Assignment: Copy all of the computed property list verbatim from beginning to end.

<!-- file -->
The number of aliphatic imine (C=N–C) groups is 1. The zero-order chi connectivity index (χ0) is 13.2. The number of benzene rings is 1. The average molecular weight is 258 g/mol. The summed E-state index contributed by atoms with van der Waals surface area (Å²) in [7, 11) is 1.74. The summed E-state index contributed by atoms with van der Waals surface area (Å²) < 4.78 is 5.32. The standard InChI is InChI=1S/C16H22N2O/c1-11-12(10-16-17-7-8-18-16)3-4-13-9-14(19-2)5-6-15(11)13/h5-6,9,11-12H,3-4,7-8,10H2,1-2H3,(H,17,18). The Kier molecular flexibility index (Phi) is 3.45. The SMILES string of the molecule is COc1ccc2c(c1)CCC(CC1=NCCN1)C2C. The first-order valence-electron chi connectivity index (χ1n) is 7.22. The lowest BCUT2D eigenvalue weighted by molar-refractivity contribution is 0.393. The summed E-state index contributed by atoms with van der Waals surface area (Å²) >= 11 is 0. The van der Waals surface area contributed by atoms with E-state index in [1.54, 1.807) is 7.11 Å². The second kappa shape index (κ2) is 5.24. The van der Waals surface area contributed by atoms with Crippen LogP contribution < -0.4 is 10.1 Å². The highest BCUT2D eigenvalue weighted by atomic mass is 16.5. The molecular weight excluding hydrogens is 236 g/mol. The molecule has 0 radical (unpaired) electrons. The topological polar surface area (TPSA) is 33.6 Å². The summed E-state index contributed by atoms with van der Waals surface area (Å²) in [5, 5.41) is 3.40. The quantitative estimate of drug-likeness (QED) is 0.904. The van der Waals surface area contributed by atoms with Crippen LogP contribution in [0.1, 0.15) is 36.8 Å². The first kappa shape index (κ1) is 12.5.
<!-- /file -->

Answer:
The number of aliphatic imine (C=N–C) groups is 1. The zero-order chi connectivity index (χ0) is 13.2. The number of benzene rings is 1. The average molecular weight is 258 g/mol. The summed E-state index contributed by atoms with van der Waals surface area (Å²) in [7, 11) is 1.74. The summed E-state index contributed by atoms with van der Waals surface area (Å²) < 4.78 is 5.32. The standard InChI is InChI=1S/C16H22N2O/c1-11-12(10-16-17-7-8-18-16)3-4-13-9-14(19-2)5-6-15(11)13/h5-6,9,11-12H,3-4,7-8,10H2,1-2H3,(H,17,18). The Kier molecular flexibility index (Phi) is 3.45. The SMILES string of the molecule is COc1ccc2c(c1)CCC(CC1=NCCN1)C2C. The first-order valence-electron chi connectivity index (χ1n) is 7.22. The lowest BCUT2D eigenvalue weighted by molar-refractivity contribution is 0.393. The summed E-state index contributed by atoms with van der Waals surface area (Å²) >= 11 is 0. The van der Waals surface area contributed by atoms with E-state index in [1.54, 1.807) is 7.11 Å². The second kappa shape index (κ2) is 5.24. The van der Waals surface area contributed by atoms with Crippen LogP contribution < -0.4 is 10.1 Å². The highest BCUT2D eigenvalue weighted by atomic mass is 16.5. The molecular weight excluding hydrogens is 236 g/mol. The molecule has 0 radical (unpaired) electrons. The topological polar surface area (TPSA) is 33.6 Å². The summed E-state index contributed by atoms with van der Waals surface area (Å²) in [5, 5.41) is 3.40. The quantitative estimate of drug-likeness (QED) is 0.904. The van der Waals surface area contributed by atoms with Crippen LogP contribution in [0.1, 0.15) is 36.8 Å². The first kappa shape index (κ1) is 12.5.